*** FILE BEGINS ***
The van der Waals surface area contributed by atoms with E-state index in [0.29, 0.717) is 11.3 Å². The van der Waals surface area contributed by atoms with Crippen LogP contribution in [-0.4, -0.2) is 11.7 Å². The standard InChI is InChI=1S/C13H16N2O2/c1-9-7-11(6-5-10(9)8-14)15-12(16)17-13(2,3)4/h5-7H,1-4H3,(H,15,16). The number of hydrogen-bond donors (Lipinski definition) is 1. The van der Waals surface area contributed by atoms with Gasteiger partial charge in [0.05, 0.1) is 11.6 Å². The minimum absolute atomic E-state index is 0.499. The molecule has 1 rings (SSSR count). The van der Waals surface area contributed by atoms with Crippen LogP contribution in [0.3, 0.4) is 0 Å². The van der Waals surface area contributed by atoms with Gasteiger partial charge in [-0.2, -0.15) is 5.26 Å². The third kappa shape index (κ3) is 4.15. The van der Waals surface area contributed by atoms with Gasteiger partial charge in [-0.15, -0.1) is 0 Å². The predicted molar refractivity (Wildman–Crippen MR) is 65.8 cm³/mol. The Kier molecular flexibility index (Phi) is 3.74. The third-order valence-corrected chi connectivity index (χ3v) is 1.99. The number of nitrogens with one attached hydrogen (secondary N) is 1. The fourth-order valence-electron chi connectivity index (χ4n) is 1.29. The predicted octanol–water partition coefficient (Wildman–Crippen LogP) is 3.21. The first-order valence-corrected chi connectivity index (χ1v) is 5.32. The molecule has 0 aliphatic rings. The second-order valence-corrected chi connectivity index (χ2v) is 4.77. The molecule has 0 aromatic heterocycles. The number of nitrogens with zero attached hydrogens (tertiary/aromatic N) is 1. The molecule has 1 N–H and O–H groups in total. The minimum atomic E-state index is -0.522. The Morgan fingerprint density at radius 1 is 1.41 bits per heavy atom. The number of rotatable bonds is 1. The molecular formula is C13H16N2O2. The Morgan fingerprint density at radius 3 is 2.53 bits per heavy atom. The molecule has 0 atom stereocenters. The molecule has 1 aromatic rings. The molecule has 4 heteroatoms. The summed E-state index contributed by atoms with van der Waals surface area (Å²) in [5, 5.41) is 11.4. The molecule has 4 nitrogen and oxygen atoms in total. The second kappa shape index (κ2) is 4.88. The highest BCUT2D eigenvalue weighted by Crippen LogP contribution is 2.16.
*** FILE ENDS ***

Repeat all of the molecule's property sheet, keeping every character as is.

The van der Waals surface area contributed by atoms with E-state index in [0.29, 0.717) is 11.3 Å². The van der Waals surface area contributed by atoms with Crippen LogP contribution in [-0.4, -0.2) is 11.7 Å². The standard InChI is InChI=1S/C13H16N2O2/c1-9-7-11(6-5-10(9)8-14)15-12(16)17-13(2,3)4/h5-7H,1-4H3,(H,15,16). The number of hydrogen-bond donors (Lipinski definition) is 1. The van der Waals surface area contributed by atoms with Gasteiger partial charge in [0.05, 0.1) is 11.6 Å². The minimum absolute atomic E-state index is 0.499. The molecule has 1 rings (SSSR count). The van der Waals surface area contributed by atoms with Crippen LogP contribution in [0.3, 0.4) is 0 Å². The van der Waals surface area contributed by atoms with Gasteiger partial charge in [-0.2, -0.15) is 5.26 Å². The third kappa shape index (κ3) is 4.15. The van der Waals surface area contributed by atoms with Gasteiger partial charge in [-0.15, -0.1) is 0 Å². The predicted molar refractivity (Wildman–Crippen MR) is 65.8 cm³/mol. The Kier molecular flexibility index (Phi) is 3.74. The third-order valence-corrected chi connectivity index (χ3v) is 1.99. The number of nitrogens with one attached hydrogen (secondary N) is 1. The fourth-order valence-electron chi connectivity index (χ4n) is 1.29. The predicted octanol–water partition coefficient (Wildman–Crippen LogP) is 3.21. The first-order valence-corrected chi connectivity index (χ1v) is 5.32. The molecule has 0 aliphatic rings. The second-order valence-corrected chi connectivity index (χ2v) is 4.77. The molecule has 0 aromatic heterocycles. The number of nitrogens with zero attached hydrogens (tertiary/aromatic N) is 1. The molecule has 1 N–H and O–H groups in total. The minimum atomic E-state index is -0.522. The Morgan fingerprint density at radius 1 is 1.41 bits per heavy atom. The number of rotatable bonds is 1. The molecular formula is C13H16N2O2. The Morgan fingerprint density at radius 3 is 2.53 bits per heavy atom. The molecule has 0 atom stereocenters. The molecule has 1 aromatic rings. The molecule has 4 heteroatoms. The summed E-state index contributed by atoms with van der Waals surface area (Å²) in [5, 5.41) is 11.4. The molecule has 4 nitrogen and oxygen atoms in total. The second kappa shape index (κ2) is 4.88. The highest BCUT2D eigenvalue weighted by Crippen LogP contribution is 2.16.